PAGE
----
The invention of the self (and its reinvention), much like my childhood fantasies, is delusional. It is a wasted effort in which everything runs in the wrong direction. We can, in truth, never be other than we are; everything else is a façade, a psychological Potemkin Village. Such efforts never hold up to examination.
The greater task is the journey towards the true self. The Elder Sophrony said quite succinctly: “The way up is the way down.” The mindset within our modern culture is one of constant progress, of striving to be something other than what we are. The classical pattern within the Church does the opposite – it moves towards a deeper and deeper realization of the truth of our being. On the one hand, this is the heart of repentance. Repentance in the modern mind is distorted into just one more model of progressive change. True repentance is not found in being what we are not, but in confessing and confronting what and who we truly are. This is the heart of Sophrony’s other adage: “Teach them to bear a little shame.”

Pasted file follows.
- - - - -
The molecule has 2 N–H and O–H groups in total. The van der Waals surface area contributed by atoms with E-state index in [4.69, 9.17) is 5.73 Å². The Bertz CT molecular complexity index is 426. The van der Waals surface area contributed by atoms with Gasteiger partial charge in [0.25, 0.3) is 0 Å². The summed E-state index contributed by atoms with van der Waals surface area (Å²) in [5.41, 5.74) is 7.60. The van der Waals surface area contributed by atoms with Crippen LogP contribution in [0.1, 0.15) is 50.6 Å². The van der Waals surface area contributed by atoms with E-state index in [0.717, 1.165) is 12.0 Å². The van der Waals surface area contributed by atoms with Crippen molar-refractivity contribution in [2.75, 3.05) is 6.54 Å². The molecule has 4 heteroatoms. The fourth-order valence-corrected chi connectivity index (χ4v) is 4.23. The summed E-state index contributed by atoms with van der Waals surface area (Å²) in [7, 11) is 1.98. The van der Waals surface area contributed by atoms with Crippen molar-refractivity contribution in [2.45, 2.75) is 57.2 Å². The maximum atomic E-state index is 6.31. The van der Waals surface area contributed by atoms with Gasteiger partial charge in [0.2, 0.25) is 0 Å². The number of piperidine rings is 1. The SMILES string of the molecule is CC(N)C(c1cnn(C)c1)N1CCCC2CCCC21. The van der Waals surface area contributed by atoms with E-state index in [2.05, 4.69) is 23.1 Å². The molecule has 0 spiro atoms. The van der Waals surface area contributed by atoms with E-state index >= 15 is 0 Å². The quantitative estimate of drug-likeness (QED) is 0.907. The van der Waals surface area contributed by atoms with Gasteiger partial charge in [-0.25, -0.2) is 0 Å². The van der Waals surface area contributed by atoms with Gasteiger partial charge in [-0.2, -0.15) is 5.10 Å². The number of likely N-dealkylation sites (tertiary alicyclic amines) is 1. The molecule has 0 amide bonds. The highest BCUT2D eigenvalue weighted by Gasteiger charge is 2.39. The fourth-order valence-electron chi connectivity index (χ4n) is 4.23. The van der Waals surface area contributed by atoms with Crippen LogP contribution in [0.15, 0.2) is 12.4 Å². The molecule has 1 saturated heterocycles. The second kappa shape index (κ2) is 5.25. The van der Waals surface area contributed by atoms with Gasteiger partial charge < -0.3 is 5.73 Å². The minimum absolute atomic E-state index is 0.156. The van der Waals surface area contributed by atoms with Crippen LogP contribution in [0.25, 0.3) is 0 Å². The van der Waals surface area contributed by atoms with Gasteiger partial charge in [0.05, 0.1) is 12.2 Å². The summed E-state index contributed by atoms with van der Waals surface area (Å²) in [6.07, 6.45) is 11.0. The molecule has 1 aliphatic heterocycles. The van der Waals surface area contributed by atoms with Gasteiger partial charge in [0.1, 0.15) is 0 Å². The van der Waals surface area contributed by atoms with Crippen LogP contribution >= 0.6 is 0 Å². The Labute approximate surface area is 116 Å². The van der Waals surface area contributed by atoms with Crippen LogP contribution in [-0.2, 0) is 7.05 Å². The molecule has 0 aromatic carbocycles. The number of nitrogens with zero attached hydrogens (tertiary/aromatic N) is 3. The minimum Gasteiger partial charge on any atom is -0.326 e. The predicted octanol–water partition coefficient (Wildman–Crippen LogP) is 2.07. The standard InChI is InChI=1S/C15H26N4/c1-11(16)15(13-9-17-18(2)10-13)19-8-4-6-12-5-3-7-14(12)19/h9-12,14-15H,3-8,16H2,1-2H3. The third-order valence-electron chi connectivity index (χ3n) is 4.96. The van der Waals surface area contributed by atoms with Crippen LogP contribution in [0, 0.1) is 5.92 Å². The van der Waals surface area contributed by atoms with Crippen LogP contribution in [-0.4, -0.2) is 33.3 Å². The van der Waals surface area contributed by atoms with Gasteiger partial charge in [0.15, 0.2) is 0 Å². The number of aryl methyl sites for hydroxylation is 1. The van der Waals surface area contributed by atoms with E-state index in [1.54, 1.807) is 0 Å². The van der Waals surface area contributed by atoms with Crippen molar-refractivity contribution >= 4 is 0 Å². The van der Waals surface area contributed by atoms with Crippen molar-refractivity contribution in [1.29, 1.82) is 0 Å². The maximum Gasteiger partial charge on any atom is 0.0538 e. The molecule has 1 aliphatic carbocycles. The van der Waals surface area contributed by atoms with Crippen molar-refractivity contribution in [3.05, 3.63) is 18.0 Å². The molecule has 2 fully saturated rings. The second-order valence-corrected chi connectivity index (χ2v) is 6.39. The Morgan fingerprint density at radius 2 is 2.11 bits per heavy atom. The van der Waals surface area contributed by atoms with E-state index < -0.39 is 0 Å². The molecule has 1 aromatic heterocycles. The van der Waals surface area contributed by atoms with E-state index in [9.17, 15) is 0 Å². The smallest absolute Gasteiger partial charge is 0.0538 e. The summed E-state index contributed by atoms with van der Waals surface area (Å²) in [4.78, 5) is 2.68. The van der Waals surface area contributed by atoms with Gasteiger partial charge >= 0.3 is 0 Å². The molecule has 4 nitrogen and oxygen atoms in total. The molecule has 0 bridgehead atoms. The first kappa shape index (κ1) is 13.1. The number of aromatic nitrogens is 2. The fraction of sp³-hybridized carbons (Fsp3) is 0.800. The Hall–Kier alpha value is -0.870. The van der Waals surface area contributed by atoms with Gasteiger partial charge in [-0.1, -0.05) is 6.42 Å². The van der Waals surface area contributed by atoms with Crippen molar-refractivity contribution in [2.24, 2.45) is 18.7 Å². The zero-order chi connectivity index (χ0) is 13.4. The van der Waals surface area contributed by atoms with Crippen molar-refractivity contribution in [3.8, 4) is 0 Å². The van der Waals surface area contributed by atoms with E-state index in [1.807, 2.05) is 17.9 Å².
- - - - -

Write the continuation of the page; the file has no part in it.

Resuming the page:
It is with this understanding that I have challenged the notion of “moral progress.” That concept, when practiced by the modern mind, is delusional. It is not that there is no change (we are surely promised transformation in Christ), but that the change which occurs is something other than the progressive notions of the modern world. We do not get “better and better.” More accurately, we may become more honest, more truly ourselves, more willing to acknowledge the truth of our lives, more willing to bear our weakness and infirmities.
In the paradoxical life of true Christianity, striving to be better often feeds the darkness of our shame. We become angry at our failures, judgmental of those around us, suspicious of others, anxious and depressed. The Cross provides the pattern for the Christian life. It is the great counter-intuitive march towards glory, a glory that is crucifixion itself.